Throughout September 2022, I managed to read and reflect – briefly – on a Psalm each day. For December 2022, I’m going to pick up the discipline. I’ll read the Psalm, pray, and then ponder a few questions:
- What is this Psalm about?
- What does this Psalm teach about God?
- How does this Psalm connect to God’s people today?
I’ll close the post with a simple prayer, trying to draw the themes together.
For the fourth of December, here’s Psalm 34:
1 I will extol the Lord at all times;
his praise will always be on my lips.
2 I will glory in the Lord;
let the afflicted hear and rejoice.
3 Glorify the Lord with me;
let us exalt his name together.
4 I sought the Lord, and he answered me;
he delivered me from all my fears.
5 Those who look to him are radiant;
their faces are never covered with shame.
6 This poor man called, and the Lord heard him;
he saved him out of all his troubles.
7 The angel of the Lord encamps around those who fear him,
and he delivers them.
8 Taste and see that the Lord is good;
blessed is the one who takes refuge in him.
9 Fear the Lord, you his holy people,
for those who fear him lack nothing.
10 The lions may grow weak and hungry,
but those who seek the Lord lack no good thing.
11 Come, my children, listen to me;
I will teach you the fear of the Lord.
12 Whoever of you loves life
and desires to see many good days,
13 keep your tongue from evil
and your lips from telling lies.
14 Turn from evil and do good;
seek peace and pursue it.
15 The eyes of the Lord are on the righteous,
and his ears are attentive to their cry;
16 but the face of the Lord is against those who do evil,
to blot out their name from the earth.
17 The righteous cry out, and the Lord hears them;
he delivers them from all their troubles.
18 The Lord is close to the brokenhearted
and saves those who are crushed in spirit.
19 The righteous person may have many troubles,
but the Lord delivers him from them all;
20 he protects all his bones,
not one of them will be broken.
21 Evil will slay the wicked;
the foes of the righteous will be condemned.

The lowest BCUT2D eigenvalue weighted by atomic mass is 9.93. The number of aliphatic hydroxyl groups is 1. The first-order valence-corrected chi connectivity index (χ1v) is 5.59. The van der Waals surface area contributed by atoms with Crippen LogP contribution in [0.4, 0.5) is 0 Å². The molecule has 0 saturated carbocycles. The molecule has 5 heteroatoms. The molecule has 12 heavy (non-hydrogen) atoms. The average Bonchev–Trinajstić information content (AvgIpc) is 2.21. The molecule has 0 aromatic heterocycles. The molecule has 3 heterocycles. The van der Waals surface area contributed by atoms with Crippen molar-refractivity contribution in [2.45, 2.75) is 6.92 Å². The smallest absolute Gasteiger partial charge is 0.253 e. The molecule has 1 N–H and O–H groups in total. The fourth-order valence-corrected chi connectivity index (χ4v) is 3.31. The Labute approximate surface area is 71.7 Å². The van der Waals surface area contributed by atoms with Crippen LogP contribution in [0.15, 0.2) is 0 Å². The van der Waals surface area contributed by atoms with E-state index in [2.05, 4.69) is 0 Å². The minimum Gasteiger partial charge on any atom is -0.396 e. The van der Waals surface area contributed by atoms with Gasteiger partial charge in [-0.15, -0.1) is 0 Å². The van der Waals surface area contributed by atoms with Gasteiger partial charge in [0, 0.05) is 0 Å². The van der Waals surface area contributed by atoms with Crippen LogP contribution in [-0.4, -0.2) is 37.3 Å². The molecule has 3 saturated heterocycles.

22 The Lord will rescue his servants;
no one who takes refuge in him will be condemned.
What is this Psalm about?
This is a Psalm of two halves – I’ll freely admit that I’m beginning my reading and reflecting in the half time of a football [soccer for American readers] match – starting with what Allen P. Ross calls ‘declarative praise’ and ending with what he calls ‘descriptive praise and instruction’. This is still a Psalm of worship and praise – with the latter half of each verse offering suggestions on how God’s people will live, showing that worship of a transcendent God and the way we arrange our human lives are intimately connected.
What does this Psalm teach us about God?
The God of Psalm 34 is a God to be worshipped, but perhaps one of the most striking traits of this God is that God is a hearing God. Verses 6 and 15 make this explicit – with verse 15 echoing it, less explicitly. This is a radical reminder of the relational nature of God – the same God who also rescues, delivers and is a refuge. There is another important thread of justice and the victory of God and God’s goodness over evil – again shedding light on who God is and what God cares about.
How does this Psalm connect to God’s people today?
The more confusing the time, the more we as God’s people need to remember that there is not much new under the sun. We should remember that God speaks, has spoken, and is listening. In that, we can be reminded that ‘no one who takes refuge in him will be condemned’ [v. 22b], that God ‘saves those who are crushed in spirit’ [v18b] and ‘blessed is the one who takes refuge in him’ [v8b]. These promises and reminders are true regardless of circumstance.
A prayer drawn from Psalm 33:
I will extol the Lord at all times; his praise will always be on my lips. Lord, you say that you save those who are crushed in Spirit, and that you will bless the ones who take refuge in you. Please be true to your word, God, and thankyou that you will deliver people from troubles. Amen.